Home > Diplomacy > Yaron London in Yediot: Time to open Israel’s nuclear debate

Yaron London in Yediot: Time to open Israel’s nuclear debate


An end to the age of ambiguity

Op-ed, Yaron London, Yediot, April 12 2010

Israel ranks sixth in the world in terms of the number of nuclear weapons it has in its arsenal, according to Jane’s Defence Weekly, the British journal on military affairs. Its researchers, in an article written with a view to the nuclear conference now convened in Washington, stated that we now possess somewhere between 100 and 300 destructive warheads, which we continue to amass still. According to Jane’s we possess the capability to drop these as bombs from airplanes, launch them as missiles, and shoot them from submarines. This ability to shoot nuclear weapons from the hull of submarines, an ability indeed attributed to us by Jane’s, provides us with the possibility of a “second strike,” that is to destroy the enemy even if the latter takes action first and wipes us entirely our land. Indeed the submarines will have no shore to which they can return, but they are sure at least to get their revenge.

Reading this, internet commenters were jubilant. News websites were overflowed with calls to bomb Iran immediately. Many were quick to link the doomsday weapon to the Holocaust and demanded that havoc be wrecked as a preventative step before havoc would be wrecked: We’ll destroy them before they destroy us. Also this time around, the Auschwitz reflex operated as it is designed to. When the neurologist tapped on our knee with his small hammer, we delivered a high kick with spiked shoes.

The internet commenters, speakers on behalf of the masses, did not bother asking, following Jane’s publications, whether or not the findings were in fact correct, and why we need hundreds of nuclear bombs, which possess the ability to obliterate all of the cities in the Middle East several times over. They did not wonder how we calculated the precise figure of megatons needed to deter the Ayatollahs. They cast no doubt as to the wisdom of this being a secret and they did not complain that there was no open public debate on the matter.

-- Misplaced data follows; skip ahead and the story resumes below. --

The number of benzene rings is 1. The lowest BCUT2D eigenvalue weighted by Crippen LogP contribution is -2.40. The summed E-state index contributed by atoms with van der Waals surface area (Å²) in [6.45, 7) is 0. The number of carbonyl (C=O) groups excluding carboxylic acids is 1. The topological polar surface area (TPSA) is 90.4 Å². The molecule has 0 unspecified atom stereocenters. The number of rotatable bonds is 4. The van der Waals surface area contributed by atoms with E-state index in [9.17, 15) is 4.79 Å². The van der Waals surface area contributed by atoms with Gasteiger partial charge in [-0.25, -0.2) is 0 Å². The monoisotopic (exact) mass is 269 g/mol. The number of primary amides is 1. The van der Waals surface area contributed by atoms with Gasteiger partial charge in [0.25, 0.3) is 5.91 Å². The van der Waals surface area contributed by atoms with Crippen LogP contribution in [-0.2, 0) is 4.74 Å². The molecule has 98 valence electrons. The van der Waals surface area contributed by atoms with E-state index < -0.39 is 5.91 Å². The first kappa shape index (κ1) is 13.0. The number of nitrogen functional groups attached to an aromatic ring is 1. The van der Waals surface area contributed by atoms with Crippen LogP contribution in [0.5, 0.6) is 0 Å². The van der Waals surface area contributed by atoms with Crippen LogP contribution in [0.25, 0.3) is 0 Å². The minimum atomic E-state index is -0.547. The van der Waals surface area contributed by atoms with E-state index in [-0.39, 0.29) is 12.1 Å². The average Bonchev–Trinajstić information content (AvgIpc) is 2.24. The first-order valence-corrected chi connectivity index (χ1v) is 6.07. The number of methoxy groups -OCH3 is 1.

Neither were they bothered by the issue of the ambiguity policy’s value in a world so extensively covered by the media: the phrase “foreign sources,” echoed in Israeli media outlets is constantly escorted with a wink and a deriding smile. Good old boy Israel is mocking the world. Who are those interested in maintaining the ambiguity? The United States, with which, according to foreign sources, we have reached an agreement that it keep its wide eyes shut, and the Arab countries, which are unenthusiastic about getting drawn into a nuclear arms race.

But the value of ambiguity has long since passed. Iran is certain to become nuclear, or will perhaps be stopped “half an inch before tightening the screws” from actually getting the bomb. The argument that Iran should not be denied a nuclear weapons so long as this is not being denied from Israel — if we are to believe foreign sources — has found a receptive international audience. Syria was not deterred from attempting to develop nuclear weapons. Egypt has been nagging incessantly, demanding that International Atomic Energy Agency take a look at Dimona, and all the while is making nuclear preparations of its own. Ambiguity has outlived whatever usefulness it may have had.

If the publications are correct, it is quite plausible that the government will realize this. Meanwhile, Binyamin Netanyahu avoided attending the nuclear conference. He sent Dan Meridor, in hope that his scaled-down replacement will also scale down the prospects of those assailing Israel. This will be of about as much help as a screen door on a submarine.

The age of nuclear ambiguity is coming to an end and it will be followed by an age of open debate. It is time that more people be allowed to take part in the debate which is most critical to our very existence.

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Categories: Diplomacy
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  1. April 13, 2010 at 11:00

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